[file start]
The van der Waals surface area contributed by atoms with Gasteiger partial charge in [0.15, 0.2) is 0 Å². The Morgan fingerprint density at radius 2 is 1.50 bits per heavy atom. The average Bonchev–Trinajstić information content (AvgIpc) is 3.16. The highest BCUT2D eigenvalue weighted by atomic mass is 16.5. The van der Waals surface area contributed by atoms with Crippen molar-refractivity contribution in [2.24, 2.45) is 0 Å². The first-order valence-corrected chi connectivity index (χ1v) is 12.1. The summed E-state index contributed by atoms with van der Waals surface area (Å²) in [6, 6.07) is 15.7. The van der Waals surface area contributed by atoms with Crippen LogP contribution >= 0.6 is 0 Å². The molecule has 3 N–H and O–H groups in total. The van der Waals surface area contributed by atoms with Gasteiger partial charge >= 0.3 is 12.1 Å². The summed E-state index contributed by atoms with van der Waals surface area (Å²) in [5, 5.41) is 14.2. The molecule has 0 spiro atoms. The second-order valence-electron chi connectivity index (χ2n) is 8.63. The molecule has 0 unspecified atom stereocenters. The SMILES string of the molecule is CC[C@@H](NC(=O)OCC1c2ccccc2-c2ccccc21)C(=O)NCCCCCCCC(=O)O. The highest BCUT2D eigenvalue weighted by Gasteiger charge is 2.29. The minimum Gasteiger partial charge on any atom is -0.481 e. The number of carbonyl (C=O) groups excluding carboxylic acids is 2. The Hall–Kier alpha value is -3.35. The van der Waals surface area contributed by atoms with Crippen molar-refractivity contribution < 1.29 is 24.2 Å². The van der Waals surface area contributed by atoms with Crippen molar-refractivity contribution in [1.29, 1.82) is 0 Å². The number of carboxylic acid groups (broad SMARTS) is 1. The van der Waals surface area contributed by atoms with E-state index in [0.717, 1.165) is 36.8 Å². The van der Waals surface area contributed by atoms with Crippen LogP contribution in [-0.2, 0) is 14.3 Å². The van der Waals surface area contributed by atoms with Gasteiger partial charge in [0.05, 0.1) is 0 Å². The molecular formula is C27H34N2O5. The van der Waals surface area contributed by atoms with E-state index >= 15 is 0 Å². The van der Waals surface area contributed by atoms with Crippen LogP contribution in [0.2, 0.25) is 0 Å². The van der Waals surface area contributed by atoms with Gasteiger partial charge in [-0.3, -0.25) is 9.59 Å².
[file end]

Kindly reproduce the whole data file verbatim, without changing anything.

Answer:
The van der Waals surface area contributed by atoms with Gasteiger partial charge in [0.15, 0.2) is 0 Å². The Morgan fingerprint density at radius 2 is 1.50 bits per heavy atom. The average Bonchev–Trinajstić information content (AvgIpc) is 3.16. The highest BCUT2D eigenvalue weighted by atomic mass is 16.5. The van der Waals surface area contributed by atoms with Crippen molar-refractivity contribution in [2.24, 2.45) is 0 Å². The first-order valence-corrected chi connectivity index (χ1v) is 12.1. The summed E-state index contributed by atoms with van der Waals surface area (Å²) in [6, 6.07) is 15.7. The van der Waals surface area contributed by atoms with Crippen LogP contribution >= 0.6 is 0 Å². The molecule has 3 N–H and O–H groups in total. The van der Waals surface area contributed by atoms with Gasteiger partial charge >= 0.3 is 12.1 Å². The summed E-state index contributed by atoms with van der Waals surface area (Å²) in [5, 5.41) is 14.2. The molecule has 0 spiro atoms. The second-order valence-electron chi connectivity index (χ2n) is 8.63. The molecule has 0 unspecified atom stereocenters. The SMILES string of the molecule is CC[C@@H](NC(=O)OCC1c2ccccc2-c2ccccc21)C(=O)NCCCCCCCC(=O)O. The highest BCUT2D eigenvalue weighted by Gasteiger charge is 2.29. The minimum Gasteiger partial charge on any atom is -0.481 e. The number of carbonyl (C=O) groups excluding carboxylic acids is 2. The Hall–Kier alpha value is -3.35. The van der Waals surface area contributed by atoms with Crippen molar-refractivity contribution < 1.29 is 24.2 Å². The van der Waals surface area contributed by atoms with Crippen molar-refractivity contribution in [1.29, 1.82) is 0 Å². The number of carboxylic acid groups (broad SMARTS) is 1. The van der Waals surface area contributed by atoms with E-state index in [0.717, 1.165) is 36.8 Å². The van der Waals surface area contributed by atoms with Crippen LogP contribution in [-0.2, 0) is 14.3 Å². The van der Waals surface area contributed by atoms with Gasteiger partial charge in [0.05, 0.1) is 0 Å². The molecular formula is C27H34N2O5. The van der Waals surface area contributed by atoms with E-state index >= 15 is 0 Å². The van der Waals surface area contributed by atoms with Crippen LogP contribution in [0.2, 0.25) is 0 Å². The van der Waals surface area contributed by atoms with Gasteiger partial charge in [-0.3, -0.25) is 9.59 Å².